§ 137 Page 28, line 24, leave out ("representative of local government in England") and insert ("body")
§ Baroness Farrington of Ribbleton
My Lords, I beg to move that the House do agree with the Commons in their Amendment No. 137. The amendments in this and the next group starting with Amendment No. 137 respond to various points raised by noble Lords and make a number of important changes. The 72 amendments grouped here relate to the codes of conduct, standards committees and the duties of both the monitoring officer and relevant authorities. Amendments Nos. 137, 139 and 142 make it clear that, should the Secretary of State wish to do so, he may invite more than one body to submit proposals to form a code of conduct or revise an existing code.
Amendment No. 155 responds to points made by the noble Baroness, Lady Hamwee, and will ensure that if a relevant authority publishes its own newspaper it should include publicity about the adoption of a code within that paper as well as in a local newspaper circulating in the area.
Amendments Nos. 159 to 161, 163 to 165 and 167 to 169 relate to circumstances—which, we hope, will be few—in which a relevant authority fails to adopt a code of conduct within the timescale set out in the Bill, and ensures that the mandatory provisions of the model code governing councillors' behaviour will apply anyway, in spite of that authority's failure.
Amendments Nos. 162, 166 and 310 are essentially technical amendments but have the important effect of clarifying the provisions in Clause 48 to ensure that the code of conduct applies to any member of a relevant authority.
Amendments Nos. 174, 183, 186 and 195 deal with the ability of the Secretary of State to regulate effectively the size, composition and appointments to standards committees. They also allow the Government to regulate the proceedings of such committees, including access, agendas and publicity.
Amendment No. 196 clarifies the ability of the standards committee of a district council to delegate its functions in relation to parishes to a sub-committee of the standards committee, should the authority choose to appoint one. Amendment No. 197 duplicates that provision for Wales.
Amendments Nos. 43 and 268 will ensure that, where it is warranted, the Secretary of State (or the National Assembly) can require a monitoring officer report, or recommendations or action resulting from such a report, to be made public. This is important for the credibility of the authority's standards committee and will ensure that the public can have confidence in the integrity of local government.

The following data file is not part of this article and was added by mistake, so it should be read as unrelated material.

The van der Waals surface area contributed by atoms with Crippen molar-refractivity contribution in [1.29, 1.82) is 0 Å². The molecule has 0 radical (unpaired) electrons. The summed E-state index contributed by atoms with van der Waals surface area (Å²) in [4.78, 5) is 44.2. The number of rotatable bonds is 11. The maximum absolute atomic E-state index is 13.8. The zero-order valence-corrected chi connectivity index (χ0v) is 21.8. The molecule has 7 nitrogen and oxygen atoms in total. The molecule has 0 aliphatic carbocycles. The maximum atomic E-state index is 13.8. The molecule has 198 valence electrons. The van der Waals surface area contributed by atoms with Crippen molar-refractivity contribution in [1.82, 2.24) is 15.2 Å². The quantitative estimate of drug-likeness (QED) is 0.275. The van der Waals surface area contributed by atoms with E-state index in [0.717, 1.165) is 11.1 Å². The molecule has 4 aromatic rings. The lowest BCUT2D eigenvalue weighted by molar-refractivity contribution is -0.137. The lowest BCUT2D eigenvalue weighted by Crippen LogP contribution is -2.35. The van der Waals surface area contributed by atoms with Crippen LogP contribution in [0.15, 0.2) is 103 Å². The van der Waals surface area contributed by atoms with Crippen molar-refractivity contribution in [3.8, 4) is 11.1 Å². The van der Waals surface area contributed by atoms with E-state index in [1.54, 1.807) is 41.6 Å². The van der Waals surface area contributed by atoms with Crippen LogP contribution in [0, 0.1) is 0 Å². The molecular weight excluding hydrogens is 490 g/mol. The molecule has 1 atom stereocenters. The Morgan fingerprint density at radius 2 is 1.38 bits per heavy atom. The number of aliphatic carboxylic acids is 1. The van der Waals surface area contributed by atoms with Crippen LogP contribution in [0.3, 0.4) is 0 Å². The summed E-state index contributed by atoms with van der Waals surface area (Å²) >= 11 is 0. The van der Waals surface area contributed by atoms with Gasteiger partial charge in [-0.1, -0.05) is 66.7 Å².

Amendment No. 314, together with Amendments Nos. 312 and 313, prevents the consideration of reports from a case tribunal being delegated, thus requiring it to be considered by the whole council, or a standards committee of that council.
Amendments Nos. 315 and 316 address concerns raised by the noble Baroness, Lady Hanham, when this Bill was last before the House. They clarify that the monitoring officer has responsibility for maintaining the register of members' interests and remove the requirement that members have to register the interests of their partners and other members of their household.
Amendment No. 321 makes provision within Clause 76 to allow for a separate code of conduct for the council manager. Amendment No. 326 further amends 73 the clause so that the definition of "qualifying employee" refers to all relevant authority employees except those excluded by regulations.
I thank all Members of the House with a wide range of experience in local government who have contributed. We have listened carefully and considered their points. The amendments pick up many of the points that flow from that knowledge. I commend Amendment No. 137 to the House and hope that the other amendments in this group will be accepted.
Moved, That the House do agree with the Commons in their Amendment No. 137.—(Baroness Farrington of Ribbleton.) On Question, Motion agreed to.